Bowe Bergdahl's freedom infuriates veterans

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Bowe Bergdahl should face a harsher punishment for desertion: Col. Hunt

Retired Col. David Hunt reacts to the news that U.S. Army Sgt. Bowe Bergdahl, who abandoned his outpost in Afghanistan in 2009 and was subsequently held prisoner by the Taliban, would not face prison time for his desertion.

Sgt. Bowe Bergdahl, the U.S. Army soldier who made headlines for being captured by the Taliban after deserting his post in Afghanistan in 2009, will not be sent to prison, a North Carolina court ruled on Friday.

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Bergdahl was sentenced to a dishonorable discharge, reduced in rank and fined after pleading guilty to endangering his comrades, but the fact that he will not face prison time infuriated some veterans.

“It’s disgraceful,” retired Col. David Hunt told FOX Business’ Neil Cavuto. “The jury is completely wrong. Of course he’s going to get a dishonorable discharge, but he has to spend time in prison.”

Eight years after he was captured, 31-year-old Bergdahl pleaded guilty in mid-October to charges of desertion and misbehavior before the enemy. He was the only American soldier to be captured by the Taliban, who held him for five years.  

Bergdahl’s capture, and eventual return to the U.S., ignited a controversial national debate, which included President Donald Trump, who repeatedly called him a “dirty, rotten traitor” who deserved death during the 2016 presidential campaign.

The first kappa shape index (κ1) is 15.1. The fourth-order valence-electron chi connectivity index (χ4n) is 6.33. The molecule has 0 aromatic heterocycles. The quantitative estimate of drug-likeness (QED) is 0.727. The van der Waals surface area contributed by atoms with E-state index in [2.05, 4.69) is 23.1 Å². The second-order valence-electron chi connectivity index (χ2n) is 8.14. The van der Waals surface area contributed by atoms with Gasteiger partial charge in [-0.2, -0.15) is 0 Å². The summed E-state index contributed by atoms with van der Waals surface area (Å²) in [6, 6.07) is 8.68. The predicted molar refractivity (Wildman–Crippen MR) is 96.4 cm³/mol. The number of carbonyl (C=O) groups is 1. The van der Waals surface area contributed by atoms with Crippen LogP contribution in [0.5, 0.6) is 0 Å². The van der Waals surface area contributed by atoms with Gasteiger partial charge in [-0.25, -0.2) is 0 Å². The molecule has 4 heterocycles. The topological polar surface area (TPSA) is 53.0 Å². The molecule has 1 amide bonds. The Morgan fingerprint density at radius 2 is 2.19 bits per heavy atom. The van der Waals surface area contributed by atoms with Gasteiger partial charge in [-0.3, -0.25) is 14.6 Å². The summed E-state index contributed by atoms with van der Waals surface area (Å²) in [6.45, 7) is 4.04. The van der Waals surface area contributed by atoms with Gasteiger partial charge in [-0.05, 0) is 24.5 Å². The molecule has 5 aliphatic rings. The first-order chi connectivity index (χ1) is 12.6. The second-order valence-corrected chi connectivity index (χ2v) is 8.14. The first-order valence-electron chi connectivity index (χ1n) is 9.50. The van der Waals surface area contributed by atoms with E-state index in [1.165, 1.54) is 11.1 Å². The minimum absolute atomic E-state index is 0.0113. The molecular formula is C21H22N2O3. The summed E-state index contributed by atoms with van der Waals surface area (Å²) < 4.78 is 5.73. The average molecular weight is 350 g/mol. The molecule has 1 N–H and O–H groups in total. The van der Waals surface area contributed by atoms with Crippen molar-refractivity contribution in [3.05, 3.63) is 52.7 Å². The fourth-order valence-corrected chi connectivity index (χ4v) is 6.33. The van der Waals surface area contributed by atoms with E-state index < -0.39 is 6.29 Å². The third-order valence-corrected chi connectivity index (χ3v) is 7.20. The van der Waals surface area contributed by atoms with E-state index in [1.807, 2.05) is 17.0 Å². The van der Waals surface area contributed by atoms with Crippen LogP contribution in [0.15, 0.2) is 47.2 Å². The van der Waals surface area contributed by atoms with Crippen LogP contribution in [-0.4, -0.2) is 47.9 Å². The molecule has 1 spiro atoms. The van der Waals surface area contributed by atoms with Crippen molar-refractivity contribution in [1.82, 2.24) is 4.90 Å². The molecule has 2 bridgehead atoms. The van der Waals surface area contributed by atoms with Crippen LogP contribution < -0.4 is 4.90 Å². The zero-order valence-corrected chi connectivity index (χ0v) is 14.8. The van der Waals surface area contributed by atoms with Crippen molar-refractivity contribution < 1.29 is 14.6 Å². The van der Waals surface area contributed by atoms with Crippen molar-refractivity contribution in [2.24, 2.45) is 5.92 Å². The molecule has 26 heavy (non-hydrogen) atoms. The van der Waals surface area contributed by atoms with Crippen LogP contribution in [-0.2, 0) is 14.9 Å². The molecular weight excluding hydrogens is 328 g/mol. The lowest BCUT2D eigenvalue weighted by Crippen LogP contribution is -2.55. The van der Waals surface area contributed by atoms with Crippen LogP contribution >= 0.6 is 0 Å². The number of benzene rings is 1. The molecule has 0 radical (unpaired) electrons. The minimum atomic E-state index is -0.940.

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In 2014, then-President Barack Obama brought Bergdahl home in exchange for the release of five Taliban prisoners who were being held at Guantanamo Bay. At the time, the deal divided Congress largely along partisan lines.

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Prosecutors requested a 14-year prison term following weeks of emotional testimony from survivors wounded in the efforts to find and rescue Bergdahl after he left the base in June 2009. His defense argued that because the Taliban held him captive for five years, he did not deserve additional prison time.

“Sgt. Bergdahl paid a bitter price for the choices he made, and will for the rest of his life,” his defense team argued during the trial.

Hunt countered that receiving a dishonorable discharge was little punishment for Bergdahl, directly blaming him for the injuries his fellow service members received while searching for him.

“It just seems to me like it’s a gutless sentence that does no justice to the 99% of the men and women who serve honorably,” he said. 

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